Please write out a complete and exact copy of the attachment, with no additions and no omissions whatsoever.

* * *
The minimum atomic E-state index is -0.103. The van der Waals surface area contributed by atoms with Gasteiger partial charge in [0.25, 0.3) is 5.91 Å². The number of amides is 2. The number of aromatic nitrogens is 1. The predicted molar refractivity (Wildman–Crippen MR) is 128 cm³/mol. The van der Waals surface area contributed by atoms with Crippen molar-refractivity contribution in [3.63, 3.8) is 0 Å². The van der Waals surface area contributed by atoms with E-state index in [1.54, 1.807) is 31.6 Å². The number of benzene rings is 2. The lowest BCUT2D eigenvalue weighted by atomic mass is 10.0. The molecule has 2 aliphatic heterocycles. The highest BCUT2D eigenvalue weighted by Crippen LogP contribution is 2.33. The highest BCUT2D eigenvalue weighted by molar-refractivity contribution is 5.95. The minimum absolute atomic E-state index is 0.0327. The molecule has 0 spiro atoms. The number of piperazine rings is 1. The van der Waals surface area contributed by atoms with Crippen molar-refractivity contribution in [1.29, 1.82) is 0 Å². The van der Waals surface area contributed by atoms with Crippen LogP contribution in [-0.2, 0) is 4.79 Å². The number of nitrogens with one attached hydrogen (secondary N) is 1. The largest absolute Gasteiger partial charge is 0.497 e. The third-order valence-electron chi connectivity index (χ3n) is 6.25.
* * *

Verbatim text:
The minimum atomic E-state index is -0.103. The van der Waals surface area contributed by atoms with Gasteiger partial charge in [0.25, 0.3) is 5.91 Å². The number of amides is 2. The number of aromatic nitrogens is 1. The predicted molar refractivity (Wildman–Crippen MR) is 128 cm³/mol. The van der Waals surface area contributed by atoms with Crippen molar-refractivity contribution in [3.63, 3.8) is 0 Å². The van der Waals surface area contributed by atoms with E-state index in [1.54, 1.807) is 31.6 Å². The number of benzene rings is 2. The lowest BCUT2D eigenvalue weighted by atomic mass is 10.0. The molecule has 2 aliphatic heterocycles. The highest BCUT2D eigenvalue weighted by Crippen LogP contribution is 2.33. The highest BCUT2D eigenvalue weighted by molar-refractivity contribution is 5.95. The minimum absolute atomic E-state index is 0.0327. The molecule has 0 spiro atoms. The number of piperazine rings is 1. The van der Waals surface area contributed by atoms with Crippen molar-refractivity contribution in [1.29, 1.82) is 0 Å². The van der Waals surface area contributed by atoms with Crippen LogP contribution in [-0.2, 0) is 4.79 Å². The number of nitrogens with one attached hydrogen (secondary N) is 1. The largest absolute Gasteiger partial charge is 0.497 e. The third-order valence-electron chi connectivity index (χ3n) is 6.25.